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Millstone board seeks voters’ approval to replace two roofs

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By Matthew Sockol
Staff Writer

MILLSTONE – A special election that will decide the fate of a proposed infrastructure project in the Millstone Township K-8 School District will be held on Dec. 13.

In a binding referendum, voters will be asked by the Board of Education to approve the expenditure of $2.9 million to replace the roof on the Millstone Township Elementary School and the Millstone Township Primary School.

All registered voters in Millstone are eligible to vote in the special election. Polls will open at 2 p.m. and close at 9 p.m. Residents will vote at their regular polling locations.

District administrators said the total cost of the project will be $2.9 million, with $1.6 million budgeted for the primary school roof and $1.3 million budgeted for the elementary school roof.

The cost of the project would be covered by the issuance of $2.6 million in bonds and the appropriation of $338,442 from the district’s capital reserve, according to the referendum’s explanatory statement.

The school district will receive state debt service aid in the amount of 40 percent of the annual principal and interest payable on the bonds if the project is approved, according to the explanatory statement.

According to the referendum, all costs of the project are eligible costs and have been approved by the state commissioner of education.

The referendum would add $56 for 10 years to the annual school taxes of a homeowner whose residence is assessed at the township average of about $532,000, according to district administrators.

Individuals pay more or less in municipal, school, county and fire district taxes depending on the assessed value of their home and/or property.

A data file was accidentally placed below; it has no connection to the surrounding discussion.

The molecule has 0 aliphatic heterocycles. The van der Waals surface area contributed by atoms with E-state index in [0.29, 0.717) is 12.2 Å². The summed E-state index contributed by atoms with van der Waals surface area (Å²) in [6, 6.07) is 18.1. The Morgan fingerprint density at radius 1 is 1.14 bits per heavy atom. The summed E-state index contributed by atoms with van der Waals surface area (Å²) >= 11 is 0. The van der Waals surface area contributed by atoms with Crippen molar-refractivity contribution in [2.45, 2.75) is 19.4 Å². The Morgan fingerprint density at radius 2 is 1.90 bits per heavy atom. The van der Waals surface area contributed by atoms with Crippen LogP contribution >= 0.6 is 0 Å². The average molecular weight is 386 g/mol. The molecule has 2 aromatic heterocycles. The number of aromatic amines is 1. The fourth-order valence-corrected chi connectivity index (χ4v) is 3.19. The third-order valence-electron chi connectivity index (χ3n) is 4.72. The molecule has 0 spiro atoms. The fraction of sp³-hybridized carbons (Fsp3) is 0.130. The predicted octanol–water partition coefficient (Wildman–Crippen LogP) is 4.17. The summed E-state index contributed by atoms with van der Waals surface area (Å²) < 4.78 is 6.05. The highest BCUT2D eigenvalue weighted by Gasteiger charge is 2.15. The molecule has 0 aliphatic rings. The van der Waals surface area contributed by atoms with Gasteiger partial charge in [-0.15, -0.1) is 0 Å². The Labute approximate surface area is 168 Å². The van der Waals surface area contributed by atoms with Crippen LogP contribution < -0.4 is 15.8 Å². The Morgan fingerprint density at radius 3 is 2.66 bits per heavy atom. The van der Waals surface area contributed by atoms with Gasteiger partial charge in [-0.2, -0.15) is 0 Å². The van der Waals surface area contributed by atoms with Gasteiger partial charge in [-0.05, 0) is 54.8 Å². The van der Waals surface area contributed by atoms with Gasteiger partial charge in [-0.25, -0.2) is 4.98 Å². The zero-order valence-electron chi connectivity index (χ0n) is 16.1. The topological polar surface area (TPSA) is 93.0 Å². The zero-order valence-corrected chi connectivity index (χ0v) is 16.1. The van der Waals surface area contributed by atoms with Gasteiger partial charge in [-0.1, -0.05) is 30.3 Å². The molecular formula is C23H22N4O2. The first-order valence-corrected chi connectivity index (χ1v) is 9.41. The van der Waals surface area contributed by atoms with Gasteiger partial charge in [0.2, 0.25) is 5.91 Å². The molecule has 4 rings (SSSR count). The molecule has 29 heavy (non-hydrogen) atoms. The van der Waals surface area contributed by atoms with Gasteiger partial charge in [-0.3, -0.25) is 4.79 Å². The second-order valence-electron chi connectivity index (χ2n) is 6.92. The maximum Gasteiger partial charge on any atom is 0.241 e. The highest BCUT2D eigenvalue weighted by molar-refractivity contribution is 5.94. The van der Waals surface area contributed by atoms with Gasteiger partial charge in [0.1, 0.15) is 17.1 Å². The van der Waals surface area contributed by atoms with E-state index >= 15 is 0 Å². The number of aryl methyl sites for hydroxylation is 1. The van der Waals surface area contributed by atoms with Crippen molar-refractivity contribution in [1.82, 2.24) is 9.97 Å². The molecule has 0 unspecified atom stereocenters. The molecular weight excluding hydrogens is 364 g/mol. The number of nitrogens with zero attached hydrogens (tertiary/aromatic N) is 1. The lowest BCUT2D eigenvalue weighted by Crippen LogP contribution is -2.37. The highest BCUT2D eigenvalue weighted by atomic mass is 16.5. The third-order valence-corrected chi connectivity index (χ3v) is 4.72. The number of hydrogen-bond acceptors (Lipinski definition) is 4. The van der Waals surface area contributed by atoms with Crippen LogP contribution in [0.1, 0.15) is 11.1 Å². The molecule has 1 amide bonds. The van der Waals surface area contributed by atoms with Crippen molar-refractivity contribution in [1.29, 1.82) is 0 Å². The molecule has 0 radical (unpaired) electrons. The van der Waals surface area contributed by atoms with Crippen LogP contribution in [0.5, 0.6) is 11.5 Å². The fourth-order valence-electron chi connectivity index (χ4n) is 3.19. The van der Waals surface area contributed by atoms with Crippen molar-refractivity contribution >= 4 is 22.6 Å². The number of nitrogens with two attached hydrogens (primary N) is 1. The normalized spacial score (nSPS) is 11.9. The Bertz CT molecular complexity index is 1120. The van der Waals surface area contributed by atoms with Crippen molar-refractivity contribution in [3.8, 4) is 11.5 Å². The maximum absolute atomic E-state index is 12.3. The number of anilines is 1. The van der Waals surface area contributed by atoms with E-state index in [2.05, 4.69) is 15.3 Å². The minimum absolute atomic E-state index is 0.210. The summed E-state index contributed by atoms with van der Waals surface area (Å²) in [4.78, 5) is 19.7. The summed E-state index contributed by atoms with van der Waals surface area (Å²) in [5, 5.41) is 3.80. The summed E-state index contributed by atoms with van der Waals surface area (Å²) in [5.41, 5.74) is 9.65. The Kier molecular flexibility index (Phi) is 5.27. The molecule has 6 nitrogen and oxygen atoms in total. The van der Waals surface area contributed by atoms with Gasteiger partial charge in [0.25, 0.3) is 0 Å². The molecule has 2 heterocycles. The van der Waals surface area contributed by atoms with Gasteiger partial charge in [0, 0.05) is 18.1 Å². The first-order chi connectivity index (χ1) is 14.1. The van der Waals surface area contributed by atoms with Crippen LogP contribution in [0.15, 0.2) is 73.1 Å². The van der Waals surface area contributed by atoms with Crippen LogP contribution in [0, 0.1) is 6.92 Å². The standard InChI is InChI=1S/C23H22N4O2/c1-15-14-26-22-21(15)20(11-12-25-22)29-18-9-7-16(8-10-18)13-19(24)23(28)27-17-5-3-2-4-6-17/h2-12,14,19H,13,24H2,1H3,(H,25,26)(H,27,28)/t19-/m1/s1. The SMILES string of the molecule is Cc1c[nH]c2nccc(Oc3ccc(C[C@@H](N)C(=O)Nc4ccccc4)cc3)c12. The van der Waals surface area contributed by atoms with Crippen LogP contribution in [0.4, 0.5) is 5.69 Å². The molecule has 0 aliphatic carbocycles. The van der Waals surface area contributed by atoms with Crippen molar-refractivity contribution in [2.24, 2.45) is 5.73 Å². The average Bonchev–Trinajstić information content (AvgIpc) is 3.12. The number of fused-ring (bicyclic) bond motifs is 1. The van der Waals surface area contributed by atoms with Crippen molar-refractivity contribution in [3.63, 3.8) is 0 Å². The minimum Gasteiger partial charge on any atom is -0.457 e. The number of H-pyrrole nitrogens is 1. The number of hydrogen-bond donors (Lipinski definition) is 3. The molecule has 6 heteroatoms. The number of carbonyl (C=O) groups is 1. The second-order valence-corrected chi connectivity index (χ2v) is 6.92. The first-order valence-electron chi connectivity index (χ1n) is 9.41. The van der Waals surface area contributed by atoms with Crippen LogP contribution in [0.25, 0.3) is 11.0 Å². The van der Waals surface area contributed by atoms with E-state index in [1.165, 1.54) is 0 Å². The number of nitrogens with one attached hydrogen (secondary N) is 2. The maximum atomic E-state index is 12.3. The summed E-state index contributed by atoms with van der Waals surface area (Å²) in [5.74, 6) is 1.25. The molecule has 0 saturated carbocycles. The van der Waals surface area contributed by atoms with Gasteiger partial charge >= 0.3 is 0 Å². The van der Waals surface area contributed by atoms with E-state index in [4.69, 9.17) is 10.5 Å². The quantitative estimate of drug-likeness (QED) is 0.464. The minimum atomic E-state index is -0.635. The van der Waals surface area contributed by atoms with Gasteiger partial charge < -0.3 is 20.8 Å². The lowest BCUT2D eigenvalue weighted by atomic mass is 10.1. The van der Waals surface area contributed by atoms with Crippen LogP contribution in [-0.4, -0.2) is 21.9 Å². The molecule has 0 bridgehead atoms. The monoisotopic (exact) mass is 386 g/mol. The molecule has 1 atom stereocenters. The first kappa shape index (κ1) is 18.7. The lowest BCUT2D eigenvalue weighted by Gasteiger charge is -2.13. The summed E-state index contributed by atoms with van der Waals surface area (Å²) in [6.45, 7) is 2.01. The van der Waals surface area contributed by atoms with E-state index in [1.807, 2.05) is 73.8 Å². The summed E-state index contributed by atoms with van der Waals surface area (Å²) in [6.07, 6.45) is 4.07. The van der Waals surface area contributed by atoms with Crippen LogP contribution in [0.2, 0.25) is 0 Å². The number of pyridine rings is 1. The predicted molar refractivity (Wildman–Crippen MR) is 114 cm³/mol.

Approval of the referendum will authorize the board to replace the roof at the primary school and at the elementary school; make necessary onsite and offsite improvements; and to purchase the necessary equipment associated with work on the project.

District administrators said they have worked with professionals for two years to identify the need for the new roofs. They said both roofs are outdated and they reported that the schools are experiencing leaks.

Most of the primary school’s roof is from 1994 and has exceeded its 20-year life expectancy, according to district administrators. The top layer of the roof’s membrane has decomposed due to rain and ultraviolet light and the joints of the roof have become vulnerable to decay over time.

The elementary school’s roof was built in stages during the 1950s, the 1980s and the 1990s. The top layer of the roof has decayed and exposed the underlying membrane to weather, according to district administrators.

If the referendum is approved by voters on Dec. 13, district administrators will  continue to advance the project with the expectation of awarding a bid in the spring of 2017. Work on the new roofs would begin shortly after a contractor is hired.

District administrators have said the work is necessary and said approving the project through a referendum will save residents money.

“By using the referendum process, the state will contribute $1 million toward the project in state aid over the 10-year term of the bonds,” Business Administrator Bernard Biesiada said. “Local taxpayers will only be responsible for $1.6 million of the project.”

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